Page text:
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I was out running errands with my youngest child, a 4-year-old girl, after
dropping off her two older brothers at their sweet Jewish Day school. The school is right in the middle of Hollywood. The education they receive in those walls is warm and
The education outside of the walls is, well, an eye-opener—particularly on the streets. When oldest
was 4, he noticed that one man smoked his cigarette out of something
different than another man smoked his. Just a few days ago, I pulled up to
Starbucks where yet another way to smoke was being demonstrated.
All this is a great excuse to talk about smoking, drugs, alcohol and homelessness, but one of
the topics I'm fumbling for words for has to do with my daughter and the
sexy photos of women.
Behold this billboard.
When we drove by this billboard, I held my breath and hoped she wouldn't see it. Not so lucky.
I generally try to talk about sexual images we see of women,
since they are all over the place. (I mean, have you been grocery shopping lately?) I try to tell her that
people admire the strength in these women, and I make a muscle man pose.
at my older 9-year-old son and sometimes just say "Boobs," because what else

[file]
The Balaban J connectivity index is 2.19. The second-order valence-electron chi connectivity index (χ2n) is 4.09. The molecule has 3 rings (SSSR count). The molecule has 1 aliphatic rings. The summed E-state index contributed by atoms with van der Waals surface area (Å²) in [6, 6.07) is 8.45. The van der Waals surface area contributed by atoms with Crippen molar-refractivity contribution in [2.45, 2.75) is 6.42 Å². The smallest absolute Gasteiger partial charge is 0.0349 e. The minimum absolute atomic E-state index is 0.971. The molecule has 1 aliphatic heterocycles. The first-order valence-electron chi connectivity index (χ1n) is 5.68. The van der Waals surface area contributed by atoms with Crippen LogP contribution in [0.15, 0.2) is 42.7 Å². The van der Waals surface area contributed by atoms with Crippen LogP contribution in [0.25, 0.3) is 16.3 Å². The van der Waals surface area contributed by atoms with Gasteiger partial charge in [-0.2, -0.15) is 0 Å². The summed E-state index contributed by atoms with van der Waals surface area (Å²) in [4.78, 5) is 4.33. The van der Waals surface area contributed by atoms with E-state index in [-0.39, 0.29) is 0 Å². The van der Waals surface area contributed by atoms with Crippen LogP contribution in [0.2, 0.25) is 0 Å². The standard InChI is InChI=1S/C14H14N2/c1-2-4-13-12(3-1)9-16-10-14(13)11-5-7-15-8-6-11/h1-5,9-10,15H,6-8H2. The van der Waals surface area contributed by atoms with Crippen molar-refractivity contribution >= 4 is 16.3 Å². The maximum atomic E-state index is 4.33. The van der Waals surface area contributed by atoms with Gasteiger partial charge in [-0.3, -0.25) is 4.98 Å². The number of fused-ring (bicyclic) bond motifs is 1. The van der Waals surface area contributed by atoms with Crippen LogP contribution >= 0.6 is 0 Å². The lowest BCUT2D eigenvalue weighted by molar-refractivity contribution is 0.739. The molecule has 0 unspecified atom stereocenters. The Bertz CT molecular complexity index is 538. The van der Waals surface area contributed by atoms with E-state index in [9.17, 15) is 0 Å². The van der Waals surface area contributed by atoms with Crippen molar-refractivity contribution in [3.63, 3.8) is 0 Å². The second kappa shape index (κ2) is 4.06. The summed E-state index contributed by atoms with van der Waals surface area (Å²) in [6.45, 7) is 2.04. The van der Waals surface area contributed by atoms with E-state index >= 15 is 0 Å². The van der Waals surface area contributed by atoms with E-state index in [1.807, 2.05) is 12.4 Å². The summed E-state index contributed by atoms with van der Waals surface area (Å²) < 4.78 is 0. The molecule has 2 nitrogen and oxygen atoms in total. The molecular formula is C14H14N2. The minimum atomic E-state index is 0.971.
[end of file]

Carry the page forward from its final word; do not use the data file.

can you say when boobs are spilling out
of a bra. I have explained they are selling bras. I mostly try to explain it's
all about advertising.
But this particular billboard was very in-your-face and hard for me to explain. I also had no idea myself what the hell it was for.
My 4-year-old filled in the gap for me. "Well, that is inappropriate for me."
"Yes, it is." Thankfully, she got it.
"She's got a strong butt," I said pathetically.
"Her pagina is behind that butt," said my daughter.
"Yes, it is." The light turned and we went.
My 4-year-old's conclusions summed it up well for me also. Because you know what? It's inappropriate for me, too.
"Don't worry they are going to take that down tomorrow,"
said my daughter.
Apparently, she's in charge with these people.
"They are not sticking their penises out," she went on.
"No, no they're not. That would be inappropriate, too." I
began to hate myself for not knowing what to say about this one.
People might argue that I live in Los Angeles and my kids go
to school in Hollywood, I should expect this. This is where I'm raising kids. But I would argue that most parents I know are lovely here and
trying their best like most parents everywhere. Why should we have to look at this billboard?
My 4-year-old's conclusions summed it up well for me also. Because you know what? It's
inappropriate for me, too.
Fifteen years ago, I was a young 22-year-old from Iowa who
preferred tennis shoes and flip flops to heels when going out for the night. I remember driving down Sunset Blvd. and staring up at the
billboards: huge images of toned, scantily clad people. I remember being
surprised that the images made me feel insecure.
I don't want that for my daughter.
And, no, I'm not moving.
Look, even if we lived in Iowa, we'd still have to pass by
similar images at the grocery store checkout counter. The difference is that, here in L.A., the
images are the size of dinosaurs and against a backdrop of blue sky and swaying